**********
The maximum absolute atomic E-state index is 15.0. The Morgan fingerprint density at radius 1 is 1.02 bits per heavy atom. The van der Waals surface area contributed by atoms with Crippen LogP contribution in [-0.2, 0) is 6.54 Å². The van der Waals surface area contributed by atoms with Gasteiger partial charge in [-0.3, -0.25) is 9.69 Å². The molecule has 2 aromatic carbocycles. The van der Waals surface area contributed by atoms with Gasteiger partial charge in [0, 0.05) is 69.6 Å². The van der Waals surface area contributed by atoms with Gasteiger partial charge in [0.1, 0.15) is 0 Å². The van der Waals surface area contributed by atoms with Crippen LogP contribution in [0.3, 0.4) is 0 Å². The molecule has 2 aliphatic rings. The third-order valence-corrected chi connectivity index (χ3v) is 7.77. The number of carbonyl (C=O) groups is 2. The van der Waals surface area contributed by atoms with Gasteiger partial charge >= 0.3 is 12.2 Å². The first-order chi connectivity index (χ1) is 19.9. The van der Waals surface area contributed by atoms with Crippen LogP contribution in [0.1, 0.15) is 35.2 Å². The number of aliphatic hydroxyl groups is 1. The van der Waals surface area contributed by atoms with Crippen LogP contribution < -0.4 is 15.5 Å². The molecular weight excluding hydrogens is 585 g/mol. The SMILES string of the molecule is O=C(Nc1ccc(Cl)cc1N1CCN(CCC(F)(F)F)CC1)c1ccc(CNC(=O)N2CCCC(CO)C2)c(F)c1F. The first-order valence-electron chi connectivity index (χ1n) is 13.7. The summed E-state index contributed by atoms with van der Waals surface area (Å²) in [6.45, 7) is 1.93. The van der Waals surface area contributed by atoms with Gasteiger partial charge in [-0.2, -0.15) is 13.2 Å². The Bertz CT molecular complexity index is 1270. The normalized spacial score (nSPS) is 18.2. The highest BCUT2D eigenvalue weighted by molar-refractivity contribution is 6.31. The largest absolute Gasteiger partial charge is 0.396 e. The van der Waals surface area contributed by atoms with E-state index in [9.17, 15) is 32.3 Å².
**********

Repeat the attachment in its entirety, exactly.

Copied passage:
The maximum absolute atomic E-state index is 15.0. The Morgan fingerprint density at radius 1 is 1.02 bits per heavy atom. The van der Waals surface area contributed by atoms with Crippen LogP contribution in [-0.2, 0) is 6.54 Å². The van der Waals surface area contributed by atoms with Gasteiger partial charge in [-0.3, -0.25) is 9.69 Å². The molecule has 2 aromatic carbocycles. The van der Waals surface area contributed by atoms with Gasteiger partial charge in [0, 0.05) is 69.6 Å². The van der Waals surface area contributed by atoms with Gasteiger partial charge in [0.1, 0.15) is 0 Å². The van der Waals surface area contributed by atoms with Crippen LogP contribution in [0.3, 0.4) is 0 Å². The molecule has 2 aliphatic rings. The third-order valence-corrected chi connectivity index (χ3v) is 7.77. The number of carbonyl (C=O) groups is 2. The van der Waals surface area contributed by atoms with Gasteiger partial charge >= 0.3 is 12.2 Å². The first-order chi connectivity index (χ1) is 19.9. The van der Waals surface area contributed by atoms with Crippen LogP contribution in [0.1, 0.15) is 35.2 Å². The number of aliphatic hydroxyl groups is 1. The van der Waals surface area contributed by atoms with Crippen LogP contribution < -0.4 is 15.5 Å². The molecular weight excluding hydrogens is 585 g/mol. The SMILES string of the molecule is O=C(Nc1ccc(Cl)cc1N1CCN(CCC(F)(F)F)CC1)c1ccc(CNC(=O)N2CCCC(CO)C2)c(F)c1F. The first-order valence-electron chi connectivity index (χ1n) is 13.7. The summed E-state index contributed by atoms with van der Waals surface area (Å²) in [6.45, 7) is 1.93. The van der Waals surface area contributed by atoms with Gasteiger partial charge in [-0.2, -0.15) is 13.2 Å². The Bertz CT molecular complexity index is 1270. The normalized spacial score (nSPS) is 18.2. The highest BCUT2D eigenvalue weighted by molar-refractivity contribution is 6.31. The largest absolute Gasteiger partial charge is 0.396 e. The van der Waals surface area contributed by atoms with E-state index in [9.17, 15) is 32.3 Å².